The conference will focus on the critical role that community colleges play in providing education – sometimes the only education that many students get – leading to real jobs and, for some, more higher education.

Previous CHERE conference topics have included Summer Melt: Students Who Fail to Matriculate.  Why? What To Do?, held at the University of Saint Joseph in West Hartford; First-Year Experience: What Works and Why, held at Housatonic Community College in Bridgeport; Bridge Programs, held at Western Connecticut State University; Financial Aid and Student Debt, held at Southern Connecticut State University; Seamless Counseling, held at the Coast Guard Academy in New London; Bridge Programs, held at Western Connecticut State University; and Career and Technical Education, held at Housatonic Community College.

For more information or to register for the conference, please call David Johnston, at (203) 640-6201, email him at educationRwe@gmail.com, or visit www.thechere.org

Co-sponsors of the event include Tunxis Community College, the Hartford Consortium for Higher Education, and the Connecticut State Colleges & Universities (CSCU).

 

Stand By Your Man at the Ivoryton Playhouse

March 6, 2015 Events No Comments

Ivoryton: Tammy Wynette was a country music icon. Called the “First Lady of Country Music”, she was one of country music’s best-known artists and biggest-selling female singer-songwriters. Wynette’s “Stand by Your Man” was one of the best-selling hit singles by a woman in the history of country music. During the late 1960s and early 1970s, Wynette charted 23 No. 1 songs, helping to define the role of women in country music.

STAND BY YOUR MAN, opening at the Ivoryton Playhouse on March 18th, 2015, brings the woman behind the legend and the incredible songs that made her the first lady of country music, off the stage and into your heart. Through her eyes, the audience relives her journey from the cotton fields of Itawamba, Mississippi, to international superstar. With comic flare and dramatic impact STAND BY YOUR MAN recounts triumphs and tragedies and explores Tammy’s relationships with the five husbands she stood by, including George Jones, her beloved daughters, her strong-willed mother and two of her dearest friends: colorful writer and producer Billy Sherrill and film star Burt Reynolds. Among the 26 songs are “D-I-V-O-R-C-E,” “Til I Can Make It on My Own” and “Golden Ring.”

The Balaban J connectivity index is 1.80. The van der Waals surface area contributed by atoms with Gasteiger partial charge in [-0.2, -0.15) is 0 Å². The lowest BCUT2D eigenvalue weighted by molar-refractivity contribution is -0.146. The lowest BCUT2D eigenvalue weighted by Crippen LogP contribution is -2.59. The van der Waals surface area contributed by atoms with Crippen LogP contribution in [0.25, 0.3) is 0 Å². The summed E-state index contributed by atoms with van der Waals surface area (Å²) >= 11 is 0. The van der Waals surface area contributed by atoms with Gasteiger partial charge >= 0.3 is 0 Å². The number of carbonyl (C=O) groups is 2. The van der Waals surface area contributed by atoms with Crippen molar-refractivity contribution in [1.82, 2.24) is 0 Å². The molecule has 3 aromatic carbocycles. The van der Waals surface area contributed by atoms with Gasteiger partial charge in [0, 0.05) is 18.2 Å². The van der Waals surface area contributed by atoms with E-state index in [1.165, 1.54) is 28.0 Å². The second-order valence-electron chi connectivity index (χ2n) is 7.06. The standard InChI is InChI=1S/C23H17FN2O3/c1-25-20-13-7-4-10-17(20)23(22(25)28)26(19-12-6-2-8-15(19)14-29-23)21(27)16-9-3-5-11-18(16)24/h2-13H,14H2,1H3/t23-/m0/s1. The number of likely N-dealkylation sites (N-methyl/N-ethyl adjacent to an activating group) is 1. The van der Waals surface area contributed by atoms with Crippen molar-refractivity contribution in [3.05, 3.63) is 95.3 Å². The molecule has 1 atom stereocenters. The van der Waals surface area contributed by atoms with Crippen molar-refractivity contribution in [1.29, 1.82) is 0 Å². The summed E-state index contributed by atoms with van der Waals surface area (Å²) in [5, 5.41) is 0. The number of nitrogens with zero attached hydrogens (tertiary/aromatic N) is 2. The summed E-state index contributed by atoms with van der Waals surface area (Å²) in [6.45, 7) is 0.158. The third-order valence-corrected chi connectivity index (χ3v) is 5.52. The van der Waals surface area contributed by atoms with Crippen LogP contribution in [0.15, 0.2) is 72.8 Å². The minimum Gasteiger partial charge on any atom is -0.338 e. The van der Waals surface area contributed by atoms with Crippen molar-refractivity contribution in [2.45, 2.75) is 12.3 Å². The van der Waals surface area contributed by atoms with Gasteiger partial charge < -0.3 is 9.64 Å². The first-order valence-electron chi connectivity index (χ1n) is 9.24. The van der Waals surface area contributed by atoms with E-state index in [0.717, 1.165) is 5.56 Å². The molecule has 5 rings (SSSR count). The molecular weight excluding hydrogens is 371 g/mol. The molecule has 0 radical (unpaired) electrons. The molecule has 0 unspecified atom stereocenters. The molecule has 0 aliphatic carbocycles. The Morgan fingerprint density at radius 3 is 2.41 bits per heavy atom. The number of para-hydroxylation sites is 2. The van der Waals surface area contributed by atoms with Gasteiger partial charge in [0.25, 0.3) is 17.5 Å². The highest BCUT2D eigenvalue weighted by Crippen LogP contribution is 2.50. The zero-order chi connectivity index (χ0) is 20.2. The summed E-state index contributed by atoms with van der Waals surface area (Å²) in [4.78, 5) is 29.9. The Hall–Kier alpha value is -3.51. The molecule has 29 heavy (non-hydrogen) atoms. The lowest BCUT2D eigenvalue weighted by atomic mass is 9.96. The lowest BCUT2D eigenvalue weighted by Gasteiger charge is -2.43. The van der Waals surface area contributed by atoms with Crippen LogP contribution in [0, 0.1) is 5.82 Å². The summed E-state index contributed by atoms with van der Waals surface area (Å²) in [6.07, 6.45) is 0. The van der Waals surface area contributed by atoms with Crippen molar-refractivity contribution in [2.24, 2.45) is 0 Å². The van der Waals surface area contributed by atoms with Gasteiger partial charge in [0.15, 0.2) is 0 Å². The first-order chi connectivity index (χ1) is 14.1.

Directed and musical directed by the husband and wife team of David and Sherry Lutken, who were last here in 2012 with the amazing production, RING OF FIRE, the show stars husband and wife team Katie Barton* and Ben Hope*. Hope made his Broadway debut in 2012 as the lead in the Tony Award winning musical ONCE and Barton has just recently finished the national tour of MILLION DOLLAR QUARTET. The show also features Eric Anthony*, Brien Brannigan, Jonathan Brown, Marcy McGuigan*, Morgan Morse, Sam Sherwood*, Lily Tobin* and Louis Tucci*.

The set is designed by Dan Nischan, lighting by Marcus Abbott, wigs by Liz Cipollina and costumes by Anya Sokolovskaya.

STAND BY YOUR MAN opens in Ivoryton on March 18th and runs through April 5th. Performance times are Wednesday and Sunday matinees at 2pm. Evening performances are Wednesday and Thursday at 7:30pm, Friday and Saturday at 8pm. Tickets are $42 for adults, $37 for seniors, $20 for students and $15 for children and are available by calling the Playhouse box office at 860-767-7318 or by visiting our website at www.ivorytonplayhouse.org (Group rates are available by calling the box office for information.) The Playhouse is located at 103 Main Street in Ivoryton.
Generously sponsored by: A.R. Mazotta and Essex Savings Bank
Members of the press are welcome at any performance. Please call ahead for tickets.
Pictured – Katie Barton and Ben Hope

Sonia Plumb Dance Company Goes “Off The Grid” With Up Close and Unplugged Dance Concert In West Hartford on March 7–8, 2015

February 20, 2015 Events No Comments

It’s Sonia Plumb Dance Company “unplugged,” when this inspired modern dance company performs “Off The Grid” on Saturday March 7, 2015 at 7:30 p.m. and Sunday, March 8, 2015 at 4:00 p.m. at Lisa Matias Dance Center, 635 New Park Avenue in West Hartford. Audience members will be up close and personal, when the Company performs three audience favorites and one exciting new section from “The Odyssey,” its full-length dance based on Homer’s epic poem that premieres this October.

“How close will you get?” Artistic Director Sonia Plumb teases. “Audience members will be just a few feet away from the action. And, without the curtains, lights and special effects, you’ll witness our dancers on their own, demonstrating their outstanding technique and emotional intensity.”

The three audience favorites being performed at the “Off The Grid” dance concert are the emotional “River” from “Water Wars” (2012), the beautiful “Too Close to the Light” from “Shadows and Light” (2013) and “Privacy Settings” (2014), which is the Company’s exploration of with our obsession with social media, selfies and the issues that made reality TV and the NSA overreach part of our daily lives. And, audience members will get a sneak peek at the creative development process with the premier of the haunting “Sirens,” just one of the sections from the Company’s latest production, which will be staged at the University of Saint Joseph in West Hartford on October 2–4, 2015.